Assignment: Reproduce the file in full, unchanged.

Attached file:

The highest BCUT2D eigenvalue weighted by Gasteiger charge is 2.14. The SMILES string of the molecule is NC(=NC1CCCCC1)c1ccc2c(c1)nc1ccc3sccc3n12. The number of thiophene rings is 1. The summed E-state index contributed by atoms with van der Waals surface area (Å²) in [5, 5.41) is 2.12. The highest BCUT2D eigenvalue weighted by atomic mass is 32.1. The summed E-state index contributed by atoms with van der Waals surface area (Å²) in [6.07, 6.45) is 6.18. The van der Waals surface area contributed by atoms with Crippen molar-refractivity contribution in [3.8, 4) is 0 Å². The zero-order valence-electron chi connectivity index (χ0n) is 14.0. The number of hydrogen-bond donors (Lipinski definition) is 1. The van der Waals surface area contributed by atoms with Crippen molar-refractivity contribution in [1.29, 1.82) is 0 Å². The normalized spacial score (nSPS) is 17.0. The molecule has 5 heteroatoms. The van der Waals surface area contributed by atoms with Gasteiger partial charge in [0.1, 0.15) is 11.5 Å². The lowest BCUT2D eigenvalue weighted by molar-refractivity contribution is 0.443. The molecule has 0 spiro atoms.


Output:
The highest BCUT2D eigenvalue weighted by Gasteiger charge is 2.14. The SMILES string of the molecule is NC(=NC1CCCCC1)c1ccc2c(c1)nc1ccc3sccc3n12. The number of thiophene rings is 1. The summed E-state index contributed by atoms with van der Waals surface area (Å²) in [5, 5.41) is 2.12. The highest BCUT2D eigenvalue weighted by atomic mass is 32.1. The summed E-state index contributed by atoms with van der Waals surface area (Å²) in [6.07, 6.45) is 6.18. The van der Waals surface area contributed by atoms with Crippen molar-refractivity contribution in [3.8, 4) is 0 Å². The zero-order valence-electron chi connectivity index (χ0n) is 14.0. The number of hydrogen-bond donors (Lipinski definition) is 1. The van der Waals surface area contributed by atoms with Crippen molar-refractivity contribution in [1.29, 1.82) is 0 Å². The normalized spacial score (nSPS) is 17.0. The molecule has 5 heteroatoms. The van der Waals surface area contributed by atoms with Gasteiger partial charge in [0.1, 0.15) is 11.5 Å². The lowest BCUT2D eigenvalue weighted by molar-refractivity contribution is 0.443. The molecule has 0 spiro atoms.